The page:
Still reeling from his loss to President Bush on Tuesday, Senator John Kerry is being urged by top advisers and friends to take a high-profile role as the Democratic Party grapples with issues like selecting its next chairman and shaping its identity and course.
Yeah, while Senator Kerry is pondering the nuances of that approach, the Democratic Senators have already decided on their leaders, without apparently requiring the slightest bit of input from Kerry. Which is hardly odd, given how they never needed it in the past.
Unlike Al Gore, who made a tortured exit from the public stage after his loss to Mr. Bush four years ago, Mr. Kerry has a Senate seat to return to and is under no pressure to disappear from view for the sake of national unity and the legitimacy of the presidency, his advisers say. They argue that his continuing presence in the Senate gives him a natural role in determining how Democrats deal with the White House.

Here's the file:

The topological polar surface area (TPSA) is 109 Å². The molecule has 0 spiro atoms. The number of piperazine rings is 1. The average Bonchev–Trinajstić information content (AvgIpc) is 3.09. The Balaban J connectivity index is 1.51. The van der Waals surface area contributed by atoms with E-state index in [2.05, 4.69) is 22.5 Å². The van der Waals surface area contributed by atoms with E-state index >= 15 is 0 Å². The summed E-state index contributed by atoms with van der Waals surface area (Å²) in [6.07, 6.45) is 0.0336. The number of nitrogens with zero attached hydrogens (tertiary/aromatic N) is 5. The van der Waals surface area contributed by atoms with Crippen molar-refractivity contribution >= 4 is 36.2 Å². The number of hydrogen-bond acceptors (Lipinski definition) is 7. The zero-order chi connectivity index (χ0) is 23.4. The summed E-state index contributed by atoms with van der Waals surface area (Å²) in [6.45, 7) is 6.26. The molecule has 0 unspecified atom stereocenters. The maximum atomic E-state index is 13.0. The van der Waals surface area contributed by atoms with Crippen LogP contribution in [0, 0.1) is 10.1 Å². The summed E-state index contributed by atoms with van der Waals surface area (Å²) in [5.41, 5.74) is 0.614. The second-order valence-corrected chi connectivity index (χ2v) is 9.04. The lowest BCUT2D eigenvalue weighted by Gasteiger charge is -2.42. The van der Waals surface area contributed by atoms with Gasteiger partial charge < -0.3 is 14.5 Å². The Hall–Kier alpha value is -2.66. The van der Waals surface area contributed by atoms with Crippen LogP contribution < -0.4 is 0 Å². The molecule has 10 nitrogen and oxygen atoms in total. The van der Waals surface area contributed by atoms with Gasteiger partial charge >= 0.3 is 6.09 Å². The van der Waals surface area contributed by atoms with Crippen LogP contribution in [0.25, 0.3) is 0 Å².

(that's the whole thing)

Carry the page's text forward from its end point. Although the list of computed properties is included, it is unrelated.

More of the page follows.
The natural role, of course, is as the “bad example”. Actually, though, the Democratic Party would probably be better off if they did use Kerry as a bad example. In fact, I expect they’ll do what they’ve done in the past — fail to realize that he exists.
“If President Bush indeed wants to earn the support of people who supported Kerry, then he’ll probably have to deal with Kerry,” said Mike McCurry, a senior adviser to the Kerry campaign.
Now why, exactly, would Bush want that? The very essence of Kerry’s campaign was “I am not George Bush”. It seems that there’s a bit of a problem more fundamental than Bush’s political relationship to Kerry as a Senator.
“The question for Kerry is in some ways the same as for Bush: Does the president want to lead by establishing some bipartisan consensus in the center, or does he want to govern from the ideological right?”
Call me a moonbat, but I’m going to go with “ideological right” on that question. In ten years that ideological right will be the center.
“Kerry would be the person that could help him accomplish that, but if not, there will be a hunger for someone to stand up to Bush.”
I think the hunger will be for some one who can successfully stand up to Bush. Or, perhaps Soros and his billionare cabal will be happy to spend another big wad o’ cash on another unsuccessful fight.